And now for something completely different …

I thought it might help my cause for me to admit that I’m only human (yes, I’m not really a know-it-all!), and that there remain things about REST and Web architecture that I don’t understand (including those things that I don’t even understand that I don’t understand 8-). Here’s my current list of things I know I don’t grok.

Can I do PUT with POST RESTfully? I go back and forth on this one all the time. At first glance, the answer seems to be yes; that it should be possible to “submit data” with POST semantics, but using a mandatory extension (ok, so it’s M-POST) to indicate the extended intention of “state replacement”. But when you dig a bit deeper, you wonder if this is equivalent to tunneling; that the extended intention of PUT-via-POST provides visibility into the terminal state of the resource, which seems to be a no-no from a REST POV. I won’t even bother you with the wacked mental model I have of this issue, except to say that it involves residues.

Self-description and namespace mixing If I produce a multi-namespace document, am I automatically importing the entailments of those namespaces? Dan Connolly says yes (at least for RDF Schema), and I disagree with him. But I lack the background in this space to be able to convince Dan (or even myself, for that matter). It’s just a hunch at this point, but the issue has very important consequences, especially to REST which requires self-descriptive messages.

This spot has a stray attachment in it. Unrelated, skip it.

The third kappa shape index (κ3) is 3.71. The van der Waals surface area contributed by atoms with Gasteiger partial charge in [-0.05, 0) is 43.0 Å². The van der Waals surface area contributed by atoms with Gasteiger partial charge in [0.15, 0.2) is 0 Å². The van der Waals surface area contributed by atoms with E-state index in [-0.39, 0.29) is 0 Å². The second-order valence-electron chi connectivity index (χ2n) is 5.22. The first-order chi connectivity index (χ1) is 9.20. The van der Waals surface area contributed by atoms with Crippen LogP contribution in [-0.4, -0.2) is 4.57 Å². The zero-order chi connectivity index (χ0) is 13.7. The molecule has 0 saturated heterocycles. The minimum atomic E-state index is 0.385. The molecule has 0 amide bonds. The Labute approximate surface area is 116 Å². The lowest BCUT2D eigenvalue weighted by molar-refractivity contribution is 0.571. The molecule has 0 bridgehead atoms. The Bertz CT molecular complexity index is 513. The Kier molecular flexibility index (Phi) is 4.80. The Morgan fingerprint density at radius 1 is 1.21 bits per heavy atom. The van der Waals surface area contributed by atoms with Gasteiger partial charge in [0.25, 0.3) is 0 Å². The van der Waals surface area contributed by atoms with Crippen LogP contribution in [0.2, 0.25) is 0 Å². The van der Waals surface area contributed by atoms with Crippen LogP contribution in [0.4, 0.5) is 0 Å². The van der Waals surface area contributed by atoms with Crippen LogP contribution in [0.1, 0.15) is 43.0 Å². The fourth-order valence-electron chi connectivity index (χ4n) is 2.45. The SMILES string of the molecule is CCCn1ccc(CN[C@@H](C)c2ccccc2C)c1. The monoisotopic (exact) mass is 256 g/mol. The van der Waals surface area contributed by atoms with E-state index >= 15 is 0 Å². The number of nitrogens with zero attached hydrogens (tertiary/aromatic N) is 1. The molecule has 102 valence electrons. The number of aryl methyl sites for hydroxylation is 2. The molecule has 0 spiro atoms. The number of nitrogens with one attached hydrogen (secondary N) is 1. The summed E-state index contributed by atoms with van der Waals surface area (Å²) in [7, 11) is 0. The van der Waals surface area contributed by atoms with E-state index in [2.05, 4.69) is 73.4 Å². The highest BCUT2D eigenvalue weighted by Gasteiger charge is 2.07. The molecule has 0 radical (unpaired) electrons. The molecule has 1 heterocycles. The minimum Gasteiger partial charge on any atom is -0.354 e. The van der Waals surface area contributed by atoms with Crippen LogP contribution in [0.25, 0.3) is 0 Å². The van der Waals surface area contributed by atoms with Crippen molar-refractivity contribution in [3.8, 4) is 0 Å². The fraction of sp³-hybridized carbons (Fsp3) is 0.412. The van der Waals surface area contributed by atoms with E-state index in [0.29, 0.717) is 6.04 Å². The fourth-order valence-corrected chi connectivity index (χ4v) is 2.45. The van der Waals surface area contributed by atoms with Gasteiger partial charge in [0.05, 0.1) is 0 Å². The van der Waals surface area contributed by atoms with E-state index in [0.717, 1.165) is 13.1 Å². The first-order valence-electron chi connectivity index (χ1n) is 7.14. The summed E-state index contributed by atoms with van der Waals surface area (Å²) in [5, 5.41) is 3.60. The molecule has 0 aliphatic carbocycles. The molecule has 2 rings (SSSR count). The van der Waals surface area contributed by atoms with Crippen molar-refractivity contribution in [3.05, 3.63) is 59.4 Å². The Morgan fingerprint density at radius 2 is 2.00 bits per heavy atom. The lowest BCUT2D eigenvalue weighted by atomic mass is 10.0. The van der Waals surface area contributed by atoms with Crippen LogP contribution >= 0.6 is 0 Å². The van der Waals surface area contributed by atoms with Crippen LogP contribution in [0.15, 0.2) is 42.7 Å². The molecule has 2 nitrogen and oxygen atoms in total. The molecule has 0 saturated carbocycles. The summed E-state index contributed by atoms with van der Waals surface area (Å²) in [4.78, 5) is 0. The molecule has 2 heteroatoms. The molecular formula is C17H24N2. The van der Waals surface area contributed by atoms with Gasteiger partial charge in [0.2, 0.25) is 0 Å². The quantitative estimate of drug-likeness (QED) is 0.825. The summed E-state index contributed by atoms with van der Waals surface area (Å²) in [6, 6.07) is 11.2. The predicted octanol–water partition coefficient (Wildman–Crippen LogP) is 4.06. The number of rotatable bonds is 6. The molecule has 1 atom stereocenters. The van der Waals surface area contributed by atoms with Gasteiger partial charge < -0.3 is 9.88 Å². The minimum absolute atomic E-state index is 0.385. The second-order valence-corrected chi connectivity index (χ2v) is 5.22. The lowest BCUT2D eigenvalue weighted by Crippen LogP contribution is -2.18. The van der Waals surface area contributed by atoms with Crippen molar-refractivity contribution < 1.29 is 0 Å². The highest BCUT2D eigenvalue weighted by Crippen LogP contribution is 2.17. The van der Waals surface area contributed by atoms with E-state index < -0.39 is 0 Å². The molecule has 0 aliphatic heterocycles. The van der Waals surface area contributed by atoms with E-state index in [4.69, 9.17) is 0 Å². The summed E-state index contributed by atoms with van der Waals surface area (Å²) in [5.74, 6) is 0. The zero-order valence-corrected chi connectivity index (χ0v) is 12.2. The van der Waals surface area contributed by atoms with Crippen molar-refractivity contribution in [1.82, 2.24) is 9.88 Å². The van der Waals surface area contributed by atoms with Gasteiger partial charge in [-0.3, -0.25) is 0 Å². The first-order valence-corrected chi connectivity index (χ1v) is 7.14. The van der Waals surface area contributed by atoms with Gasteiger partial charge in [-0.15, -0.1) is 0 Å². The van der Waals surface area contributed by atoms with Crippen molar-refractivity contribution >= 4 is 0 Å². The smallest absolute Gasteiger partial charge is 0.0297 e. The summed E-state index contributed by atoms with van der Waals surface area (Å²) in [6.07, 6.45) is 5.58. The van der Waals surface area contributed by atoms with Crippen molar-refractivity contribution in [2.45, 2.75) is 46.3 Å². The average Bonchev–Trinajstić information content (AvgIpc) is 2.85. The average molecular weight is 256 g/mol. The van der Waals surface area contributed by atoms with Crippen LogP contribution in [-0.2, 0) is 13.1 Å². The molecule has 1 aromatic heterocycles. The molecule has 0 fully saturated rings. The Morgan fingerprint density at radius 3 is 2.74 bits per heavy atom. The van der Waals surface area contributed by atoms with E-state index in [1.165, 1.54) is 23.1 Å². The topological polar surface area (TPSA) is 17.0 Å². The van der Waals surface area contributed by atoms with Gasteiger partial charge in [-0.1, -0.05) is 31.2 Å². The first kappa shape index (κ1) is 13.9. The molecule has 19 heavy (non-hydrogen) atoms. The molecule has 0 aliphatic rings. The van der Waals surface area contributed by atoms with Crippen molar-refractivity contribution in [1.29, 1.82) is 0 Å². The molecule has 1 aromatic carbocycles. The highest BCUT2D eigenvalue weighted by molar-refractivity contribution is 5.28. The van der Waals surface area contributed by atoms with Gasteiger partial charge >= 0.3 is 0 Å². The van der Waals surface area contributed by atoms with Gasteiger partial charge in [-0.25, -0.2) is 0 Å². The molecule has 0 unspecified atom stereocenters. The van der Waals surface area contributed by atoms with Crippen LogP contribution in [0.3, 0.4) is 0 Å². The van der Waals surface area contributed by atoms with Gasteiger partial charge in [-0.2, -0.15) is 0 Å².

A proposal of mine was recently accepted by the RDF Core WG which IMO, will help explain what RDF is for to a lot of people who don’t yet understand the important role it plays in the World Wide Web project. I believe this because I’ve used the RDF it permits, to successfully explain what RDF adds over vanilla XML to Exec types.

Consider the following. Is it XML or RDF?

<Person xmlns="">
  <name>Mark Smith</name>

Answer? It’s both. Depending upon which media type it’s described with, it means different things.

To an XML application that isn’t hardcoded to know about that language, it’s an almost entirely opaque blob, except for the namespace.

To an RDF/XML application that isn’t hardcoded to know about that language, it knows what the XML app knows, plus;

  • that there exists a resource of type “” someplace, with properties “” and “” with those values
  • that additional properties can be added without impacting the meaning of the former interpretation, i.e. potentially breaking some application somewhere. An XML app can’t assume this; it might be breaking its validity against some schema someplace
  • various other possible syntactic additions or modifications which can be used to extend the current semantics in a backwards compatible way, if desired.

This is the value of partial understanding.

I’m sure everybody’s seen the Amazon/Microsoft announcement about buying books through Powerpoint by now. Did you notice this bit?